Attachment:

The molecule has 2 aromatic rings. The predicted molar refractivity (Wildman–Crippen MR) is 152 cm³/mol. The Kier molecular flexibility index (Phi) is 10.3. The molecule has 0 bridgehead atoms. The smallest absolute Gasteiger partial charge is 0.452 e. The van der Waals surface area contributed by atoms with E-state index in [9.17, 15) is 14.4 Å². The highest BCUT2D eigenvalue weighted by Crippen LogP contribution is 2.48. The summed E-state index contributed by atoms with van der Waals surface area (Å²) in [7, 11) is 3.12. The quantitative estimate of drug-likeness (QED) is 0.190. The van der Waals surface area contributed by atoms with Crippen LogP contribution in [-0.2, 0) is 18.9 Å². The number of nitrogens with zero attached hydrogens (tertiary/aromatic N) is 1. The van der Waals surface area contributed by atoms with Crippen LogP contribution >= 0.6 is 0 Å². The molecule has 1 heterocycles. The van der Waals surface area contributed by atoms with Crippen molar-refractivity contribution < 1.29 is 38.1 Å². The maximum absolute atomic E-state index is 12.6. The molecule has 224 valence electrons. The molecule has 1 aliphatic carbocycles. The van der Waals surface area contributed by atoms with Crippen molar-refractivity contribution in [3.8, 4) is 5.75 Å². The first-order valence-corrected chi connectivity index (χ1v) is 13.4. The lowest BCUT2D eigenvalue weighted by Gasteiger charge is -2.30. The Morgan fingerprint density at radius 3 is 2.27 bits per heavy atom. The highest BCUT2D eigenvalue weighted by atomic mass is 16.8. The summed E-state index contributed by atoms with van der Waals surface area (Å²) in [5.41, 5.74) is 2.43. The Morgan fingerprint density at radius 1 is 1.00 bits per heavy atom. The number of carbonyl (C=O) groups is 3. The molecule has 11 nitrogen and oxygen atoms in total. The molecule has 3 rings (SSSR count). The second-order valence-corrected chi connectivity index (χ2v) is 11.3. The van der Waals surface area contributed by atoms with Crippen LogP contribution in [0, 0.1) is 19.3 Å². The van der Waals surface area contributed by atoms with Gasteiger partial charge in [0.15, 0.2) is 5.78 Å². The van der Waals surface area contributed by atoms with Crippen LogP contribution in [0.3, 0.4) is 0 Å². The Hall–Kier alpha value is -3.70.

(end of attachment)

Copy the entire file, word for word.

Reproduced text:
The molecule has 2 aromatic rings. The predicted molar refractivity (Wildman–Crippen MR) is 152 cm³/mol. The Kier molecular flexibility index (Phi) is 10.3. The molecule has 0 bridgehead atoms. The smallest absolute Gasteiger partial charge is 0.452 e. The van der Waals surface area contributed by atoms with E-state index in [9.17, 15) is 14.4 Å². The highest BCUT2D eigenvalue weighted by Crippen LogP contribution is 2.48. The summed E-state index contributed by atoms with van der Waals surface area (Å²) in [7, 11) is 3.12. The quantitative estimate of drug-likeness (QED) is 0.190. The van der Waals surface area contributed by atoms with Crippen LogP contribution in [-0.2, 0) is 18.9 Å². The number of nitrogens with zero attached hydrogens (tertiary/aromatic N) is 1. The van der Waals surface area contributed by atoms with Crippen LogP contribution >= 0.6 is 0 Å². The molecule has 1 heterocycles. The van der Waals surface area contributed by atoms with Crippen molar-refractivity contribution < 1.29 is 38.1 Å². The maximum absolute atomic E-state index is 12.6. The molecule has 224 valence electrons. The molecule has 1 aliphatic carbocycles. The van der Waals surface area contributed by atoms with Crippen molar-refractivity contribution in [3.8, 4) is 5.75 Å². The first-order valence-corrected chi connectivity index (χ1v) is 13.4. The lowest BCUT2D eigenvalue weighted by Gasteiger charge is -2.30. The Morgan fingerprint density at radius 3 is 2.27 bits per heavy atom. The highest BCUT2D eigenvalue weighted by atomic mass is 16.8. The summed E-state index contributed by atoms with van der Waals surface area (Å²) in [5.41, 5.74) is 2.43. The Morgan fingerprint density at radius 1 is 1.00 bits per heavy atom. The number of carbonyl (C=O) groups is 3. The molecule has 11 nitrogen and oxygen atoms in total. The molecule has 3 rings (SSSR count). The second-order valence-corrected chi connectivity index (χ2v) is 11.3. The van der Waals surface area contributed by atoms with Crippen LogP contribution in [0, 0.1) is 19.3 Å². The van der Waals surface area contributed by atoms with Gasteiger partial charge in [0.15, 0.2) is 5.78 Å². The van der Waals surface area contributed by atoms with Crippen LogP contribution in [0.3, 0.4) is 0 Å². The Hall–Kier alpha value is -3.70.